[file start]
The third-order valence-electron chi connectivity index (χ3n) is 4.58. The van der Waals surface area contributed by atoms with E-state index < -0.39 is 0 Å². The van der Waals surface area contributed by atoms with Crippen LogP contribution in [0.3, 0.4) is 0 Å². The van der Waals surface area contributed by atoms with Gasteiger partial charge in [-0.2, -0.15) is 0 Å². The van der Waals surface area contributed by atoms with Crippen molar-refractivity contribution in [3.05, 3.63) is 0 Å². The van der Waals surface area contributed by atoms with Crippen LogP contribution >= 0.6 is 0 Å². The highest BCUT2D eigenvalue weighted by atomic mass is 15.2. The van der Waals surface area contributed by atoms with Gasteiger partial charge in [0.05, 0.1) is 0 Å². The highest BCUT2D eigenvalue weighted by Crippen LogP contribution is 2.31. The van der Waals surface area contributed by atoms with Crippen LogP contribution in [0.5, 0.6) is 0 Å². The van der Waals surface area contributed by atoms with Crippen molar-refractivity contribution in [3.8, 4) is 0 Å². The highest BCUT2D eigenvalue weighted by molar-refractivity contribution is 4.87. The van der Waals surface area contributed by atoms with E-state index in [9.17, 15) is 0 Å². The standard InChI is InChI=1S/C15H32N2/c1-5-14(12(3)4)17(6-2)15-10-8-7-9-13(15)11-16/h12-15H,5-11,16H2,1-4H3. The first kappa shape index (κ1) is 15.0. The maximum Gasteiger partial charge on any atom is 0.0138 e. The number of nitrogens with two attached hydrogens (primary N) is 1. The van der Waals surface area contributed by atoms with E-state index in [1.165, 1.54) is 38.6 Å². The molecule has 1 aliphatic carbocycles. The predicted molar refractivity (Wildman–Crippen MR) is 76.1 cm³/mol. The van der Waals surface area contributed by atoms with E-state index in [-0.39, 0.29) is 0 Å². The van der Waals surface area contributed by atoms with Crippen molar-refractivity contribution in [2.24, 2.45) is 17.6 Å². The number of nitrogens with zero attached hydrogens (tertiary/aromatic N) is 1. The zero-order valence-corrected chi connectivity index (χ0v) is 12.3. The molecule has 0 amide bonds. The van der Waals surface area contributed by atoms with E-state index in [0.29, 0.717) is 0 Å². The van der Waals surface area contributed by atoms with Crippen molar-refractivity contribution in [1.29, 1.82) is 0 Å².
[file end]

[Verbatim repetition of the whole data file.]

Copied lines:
The third-order valence-electron chi connectivity index (χ3n) is 4.58. The van der Waals surface area contributed by atoms with E-state index < -0.39 is 0 Å². The van der Waals surface area contributed by atoms with Crippen LogP contribution in [0.3, 0.4) is 0 Å². The van der Waals surface area contributed by atoms with Gasteiger partial charge in [-0.2, -0.15) is 0 Å². The van der Waals surface area contributed by atoms with Crippen molar-refractivity contribution in [3.05, 3.63) is 0 Å². The van der Waals surface area contributed by atoms with Crippen LogP contribution >= 0.6 is 0 Å². The highest BCUT2D eigenvalue weighted by atomic mass is 15.2. The van der Waals surface area contributed by atoms with Gasteiger partial charge in [0.05, 0.1) is 0 Å². The highest BCUT2D eigenvalue weighted by Crippen LogP contribution is 2.31. The van der Waals surface area contributed by atoms with Crippen LogP contribution in [0.5, 0.6) is 0 Å². The van der Waals surface area contributed by atoms with Crippen molar-refractivity contribution in [3.8, 4) is 0 Å². The highest BCUT2D eigenvalue weighted by molar-refractivity contribution is 4.87. The van der Waals surface area contributed by atoms with E-state index in [9.17, 15) is 0 Å². The standard InChI is InChI=1S/C15H32N2/c1-5-14(12(3)4)17(6-2)15-10-8-7-9-13(15)11-16/h12-15H,5-11,16H2,1-4H3. The first kappa shape index (κ1) is 15.0. The maximum Gasteiger partial charge on any atom is 0.0138 e. The number of nitrogens with two attached hydrogens (primary N) is 1. The van der Waals surface area contributed by atoms with E-state index in [1.165, 1.54) is 38.6 Å². The molecule has 1 aliphatic carbocycles. The predicted molar refractivity (Wildman–Crippen MR) is 76.1 cm³/mol. The van der Waals surface area contributed by atoms with E-state index in [-0.39, 0.29) is 0 Å². The van der Waals surface area contributed by atoms with Crippen molar-refractivity contribution in [2.24, 2.45) is 17.6 Å². The number of nitrogens with zero attached hydrogens (tertiary/aromatic N) is 1. The zero-order valence-corrected chi connectivity index (χ0v) is 12.3. The molecule has 0 amide bonds. The van der Waals surface area contributed by atoms with E-state index in [0.29, 0.717) is 0 Å². The van der Waals surface area contributed by atoms with Crippen molar-refractivity contribution in [1.29, 1.82) is 0 Å².